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Integrated reporting 'offers opportunities'
Accountancy News |
Nations looking to develop and introduce integrated reporting (IR) can learn a great deal from developments in South Africa, it has been claimed.
The Association of Chartered Certified Accountants (ACCA) has urged countries to look at this nation, where IR became mandatory two years ago.
ACCA explained that IR is a fast-developing concept in corporate reporting, which enables businesses to present environmental, social or ethical information in a way that is explicitly related to the financial, strategic, and governance information within an annual report.
With IR having become compulsory for South African firms in 2010-11, ACCA has analysed ten companies' reports from before and after the changeover.
The reports show there is significantly more social, environmental and ethical information reported in the 2010-11 reports than those before IR became mandatory.
Previously such information tended to be restricted to specific sections, such as the sustainability report, rather than being part and parcel of the whole paper.
ACCA said one of the most important changes seen in the reports is "a shift towards more stakeholder orientated reporting".
"There is also a discourse of care for stakeholders emerging in the integrated reports, and a greater level of attention is given to stakeholder engagement than in earlier reports," the organisation stated.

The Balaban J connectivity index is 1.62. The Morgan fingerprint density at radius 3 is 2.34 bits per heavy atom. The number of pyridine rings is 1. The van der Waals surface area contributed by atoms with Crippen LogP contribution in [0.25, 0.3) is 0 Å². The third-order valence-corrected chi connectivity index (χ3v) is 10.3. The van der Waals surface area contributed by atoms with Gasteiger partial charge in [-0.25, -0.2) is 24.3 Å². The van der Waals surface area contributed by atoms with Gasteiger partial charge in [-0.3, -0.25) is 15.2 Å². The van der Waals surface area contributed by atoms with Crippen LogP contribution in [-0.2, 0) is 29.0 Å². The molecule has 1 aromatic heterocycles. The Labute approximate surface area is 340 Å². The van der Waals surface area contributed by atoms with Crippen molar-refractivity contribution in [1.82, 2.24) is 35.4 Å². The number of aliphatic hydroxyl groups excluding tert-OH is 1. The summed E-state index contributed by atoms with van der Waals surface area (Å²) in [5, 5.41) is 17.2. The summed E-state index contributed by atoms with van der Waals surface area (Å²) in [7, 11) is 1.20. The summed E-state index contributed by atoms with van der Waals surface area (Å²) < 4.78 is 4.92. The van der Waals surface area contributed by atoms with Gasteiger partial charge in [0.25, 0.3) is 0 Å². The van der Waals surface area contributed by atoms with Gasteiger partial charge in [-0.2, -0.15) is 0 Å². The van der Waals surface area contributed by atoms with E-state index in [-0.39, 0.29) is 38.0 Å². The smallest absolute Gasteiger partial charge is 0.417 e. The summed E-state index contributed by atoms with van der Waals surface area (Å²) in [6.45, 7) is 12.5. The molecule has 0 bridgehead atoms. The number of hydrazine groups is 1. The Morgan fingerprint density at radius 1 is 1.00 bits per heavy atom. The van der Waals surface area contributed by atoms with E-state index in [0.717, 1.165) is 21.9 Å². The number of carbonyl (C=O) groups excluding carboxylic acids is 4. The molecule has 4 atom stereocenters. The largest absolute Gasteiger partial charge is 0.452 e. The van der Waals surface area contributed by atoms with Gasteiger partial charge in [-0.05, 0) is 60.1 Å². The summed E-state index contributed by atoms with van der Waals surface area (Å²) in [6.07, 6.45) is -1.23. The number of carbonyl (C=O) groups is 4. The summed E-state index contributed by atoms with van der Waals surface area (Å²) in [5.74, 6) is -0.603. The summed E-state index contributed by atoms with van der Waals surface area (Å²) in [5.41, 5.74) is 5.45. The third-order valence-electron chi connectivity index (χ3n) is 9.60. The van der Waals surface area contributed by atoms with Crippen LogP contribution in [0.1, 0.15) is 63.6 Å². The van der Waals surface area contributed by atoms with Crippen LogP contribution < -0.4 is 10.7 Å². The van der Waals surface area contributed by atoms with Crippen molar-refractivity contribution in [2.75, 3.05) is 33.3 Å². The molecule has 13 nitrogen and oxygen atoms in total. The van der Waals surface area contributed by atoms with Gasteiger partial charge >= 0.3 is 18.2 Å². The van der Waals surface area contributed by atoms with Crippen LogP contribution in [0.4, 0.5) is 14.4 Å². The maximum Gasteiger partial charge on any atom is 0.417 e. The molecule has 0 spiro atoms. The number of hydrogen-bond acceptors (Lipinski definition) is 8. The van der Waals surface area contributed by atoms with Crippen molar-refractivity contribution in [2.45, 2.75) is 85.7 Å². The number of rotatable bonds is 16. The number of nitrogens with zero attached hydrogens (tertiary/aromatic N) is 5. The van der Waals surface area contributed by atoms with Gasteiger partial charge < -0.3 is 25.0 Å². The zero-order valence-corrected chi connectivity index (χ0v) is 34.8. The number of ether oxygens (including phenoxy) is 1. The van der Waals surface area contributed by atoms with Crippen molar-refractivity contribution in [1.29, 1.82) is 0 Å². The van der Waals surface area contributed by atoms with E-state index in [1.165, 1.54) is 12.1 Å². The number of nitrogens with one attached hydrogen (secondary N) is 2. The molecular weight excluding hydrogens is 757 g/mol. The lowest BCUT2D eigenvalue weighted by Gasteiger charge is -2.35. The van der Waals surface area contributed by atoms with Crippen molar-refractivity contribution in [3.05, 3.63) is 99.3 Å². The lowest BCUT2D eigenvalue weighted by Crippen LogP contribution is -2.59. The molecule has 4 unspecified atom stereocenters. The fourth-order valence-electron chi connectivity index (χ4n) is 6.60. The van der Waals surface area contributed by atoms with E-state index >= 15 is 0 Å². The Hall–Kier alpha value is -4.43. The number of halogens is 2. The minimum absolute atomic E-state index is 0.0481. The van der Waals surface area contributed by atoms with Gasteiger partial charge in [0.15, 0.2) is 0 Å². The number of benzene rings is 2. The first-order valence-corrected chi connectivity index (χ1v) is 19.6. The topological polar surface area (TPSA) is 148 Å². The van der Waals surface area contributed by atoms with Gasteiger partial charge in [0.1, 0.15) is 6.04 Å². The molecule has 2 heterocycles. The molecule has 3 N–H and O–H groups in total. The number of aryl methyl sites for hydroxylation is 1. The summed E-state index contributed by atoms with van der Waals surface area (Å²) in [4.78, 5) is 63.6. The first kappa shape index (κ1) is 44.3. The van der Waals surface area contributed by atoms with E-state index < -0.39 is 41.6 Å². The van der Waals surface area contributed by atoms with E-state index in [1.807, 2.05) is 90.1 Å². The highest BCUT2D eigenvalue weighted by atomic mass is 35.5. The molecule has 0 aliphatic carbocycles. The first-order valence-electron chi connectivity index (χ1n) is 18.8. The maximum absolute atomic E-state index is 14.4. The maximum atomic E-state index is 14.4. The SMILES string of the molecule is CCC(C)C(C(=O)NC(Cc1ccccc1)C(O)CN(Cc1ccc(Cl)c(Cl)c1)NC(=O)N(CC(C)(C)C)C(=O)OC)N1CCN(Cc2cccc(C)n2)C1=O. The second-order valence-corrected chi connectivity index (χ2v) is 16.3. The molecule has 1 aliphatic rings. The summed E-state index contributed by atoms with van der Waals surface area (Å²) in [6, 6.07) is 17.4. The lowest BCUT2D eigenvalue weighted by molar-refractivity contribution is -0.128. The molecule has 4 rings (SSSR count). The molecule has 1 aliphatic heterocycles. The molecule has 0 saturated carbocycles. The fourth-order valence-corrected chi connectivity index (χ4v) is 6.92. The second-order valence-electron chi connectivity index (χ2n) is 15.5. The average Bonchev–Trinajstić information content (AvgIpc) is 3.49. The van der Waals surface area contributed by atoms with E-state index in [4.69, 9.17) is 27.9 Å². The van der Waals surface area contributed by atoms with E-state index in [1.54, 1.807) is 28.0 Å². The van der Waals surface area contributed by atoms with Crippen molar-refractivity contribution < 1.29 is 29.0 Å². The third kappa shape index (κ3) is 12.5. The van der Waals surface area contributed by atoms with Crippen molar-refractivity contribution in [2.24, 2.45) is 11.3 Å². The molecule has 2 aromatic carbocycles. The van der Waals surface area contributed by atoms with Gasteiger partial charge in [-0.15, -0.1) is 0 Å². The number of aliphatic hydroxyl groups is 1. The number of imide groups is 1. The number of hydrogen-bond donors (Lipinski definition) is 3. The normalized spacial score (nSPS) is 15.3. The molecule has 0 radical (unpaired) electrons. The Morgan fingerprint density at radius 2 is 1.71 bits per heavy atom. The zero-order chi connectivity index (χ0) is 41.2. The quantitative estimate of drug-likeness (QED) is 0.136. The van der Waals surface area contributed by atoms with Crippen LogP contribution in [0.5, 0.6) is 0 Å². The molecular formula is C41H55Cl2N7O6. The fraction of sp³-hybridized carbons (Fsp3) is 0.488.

Rachel Jackson, head of sustainability at ACCA, said there is a difference between then and now, demonstrating that IR does make a difference.
"It appears that the organisations examined have had a growing realisation that non-financial issues have financial implications for their firms," she stated.
"There has been a change in how sustainability issues are now linked to materiality and risk."
Ms Jackson said it is clear that the emergence of IR presents new opportunities but also new challenges for the corporate reporting agenda.
It also poses challenges for the International Integrated Reporting Council (IIRC) which will need to take these into account, she said.
"The 'stakeholder engagement' approach could present a challenge to the IIRC, whose recent documentation suggests it does not favour such an approach," Ms Jackson stated.
"Instead, the IIRC’s focus has been on the production of integrated reporting for decision-making purposes, and for shareholders. The IIRC itself has made clear its emphasis is on shareholder, not stakeholder, accountability."
Posted by Jon Aspinell
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